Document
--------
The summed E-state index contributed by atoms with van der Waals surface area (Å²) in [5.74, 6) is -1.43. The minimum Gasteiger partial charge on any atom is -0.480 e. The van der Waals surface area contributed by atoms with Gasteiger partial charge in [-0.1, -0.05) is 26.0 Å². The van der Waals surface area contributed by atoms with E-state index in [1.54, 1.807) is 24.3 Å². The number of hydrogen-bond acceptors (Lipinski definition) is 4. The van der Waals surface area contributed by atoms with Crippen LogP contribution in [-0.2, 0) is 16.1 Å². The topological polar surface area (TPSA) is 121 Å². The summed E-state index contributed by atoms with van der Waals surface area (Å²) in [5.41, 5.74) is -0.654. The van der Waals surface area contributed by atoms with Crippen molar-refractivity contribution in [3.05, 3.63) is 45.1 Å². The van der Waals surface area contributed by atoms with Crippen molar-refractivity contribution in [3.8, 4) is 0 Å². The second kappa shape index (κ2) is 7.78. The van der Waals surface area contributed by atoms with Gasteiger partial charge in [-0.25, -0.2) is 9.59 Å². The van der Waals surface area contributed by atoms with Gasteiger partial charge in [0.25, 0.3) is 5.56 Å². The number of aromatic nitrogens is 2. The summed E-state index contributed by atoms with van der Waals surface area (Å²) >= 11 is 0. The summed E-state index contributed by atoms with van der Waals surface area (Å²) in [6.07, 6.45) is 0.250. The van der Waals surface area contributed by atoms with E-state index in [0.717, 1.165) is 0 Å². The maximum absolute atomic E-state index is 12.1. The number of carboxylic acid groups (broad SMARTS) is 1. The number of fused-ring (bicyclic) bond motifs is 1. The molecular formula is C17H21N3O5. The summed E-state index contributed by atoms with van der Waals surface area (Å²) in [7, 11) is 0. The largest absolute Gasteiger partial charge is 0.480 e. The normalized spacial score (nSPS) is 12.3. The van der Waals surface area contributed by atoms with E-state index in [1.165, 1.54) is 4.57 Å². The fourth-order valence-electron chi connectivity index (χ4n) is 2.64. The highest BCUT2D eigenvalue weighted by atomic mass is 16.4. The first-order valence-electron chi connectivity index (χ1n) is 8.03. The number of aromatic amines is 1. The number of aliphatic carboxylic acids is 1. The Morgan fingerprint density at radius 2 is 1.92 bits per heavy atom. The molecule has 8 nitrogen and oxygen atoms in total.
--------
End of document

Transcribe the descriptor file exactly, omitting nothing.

The summed E-state index contributed by atoms with van der Waals surface area (Å²) in [5.74, 6) is -1.43. The minimum Gasteiger partial charge on any atom is -0.480 e. The van der Waals surface area contributed by atoms with Gasteiger partial charge in [-0.1, -0.05) is 26.0 Å². The van der Waals surface area contributed by atoms with E-state index in [1.54, 1.807) is 24.3 Å². The number of hydrogen-bond acceptors (Lipinski definition) is 4. The van der Waals surface area contributed by atoms with Crippen LogP contribution in [-0.2, 0) is 16.1 Å². The topological polar surface area (TPSA) is 121 Å². The summed E-state index contributed by atoms with van der Waals surface area (Å²) in [5.41, 5.74) is -0.654. The van der Waals surface area contributed by atoms with Crippen molar-refractivity contribution in [3.05, 3.63) is 45.1 Å². The van der Waals surface area contributed by atoms with Crippen molar-refractivity contribution in [3.8, 4) is 0 Å². The second kappa shape index (κ2) is 7.78. The van der Waals surface area contributed by atoms with Gasteiger partial charge in [-0.25, -0.2) is 9.59 Å². The van der Waals surface area contributed by atoms with Gasteiger partial charge in [0.25, 0.3) is 5.56 Å². The number of aromatic nitrogens is 2. The summed E-state index contributed by atoms with van der Waals surface area (Å²) >= 11 is 0. The summed E-state index contributed by atoms with van der Waals surface area (Å²) in [6.07, 6.45) is 0.250. The van der Waals surface area contributed by atoms with E-state index in [0.717, 1.165) is 0 Å². The maximum absolute atomic E-state index is 12.1. The number of carboxylic acid groups (broad SMARTS) is 1. The number of fused-ring (bicyclic) bond motifs is 1. The molecular formula is C17H21N3O5. The summed E-state index contributed by atoms with van der Waals surface area (Å²) in [7, 11) is 0. The largest absolute Gasteiger partial charge is 0.480 e. The normalized spacial score (nSPS) is 12.3. The van der Waals surface area contributed by atoms with E-state index in [1.165, 1.54) is 4.57 Å². The fourth-order valence-electron chi connectivity index (χ4n) is 2.64. The highest BCUT2D eigenvalue weighted by atomic mass is 16.4. The first-order valence-electron chi connectivity index (χ1n) is 8.03. The number of aromatic amines is 1. The number of aliphatic carboxylic acids is 1. The Morgan fingerprint density at radius 2 is 1.92 bits per heavy atom. The molecule has 8 nitrogen and oxygen atoms in total.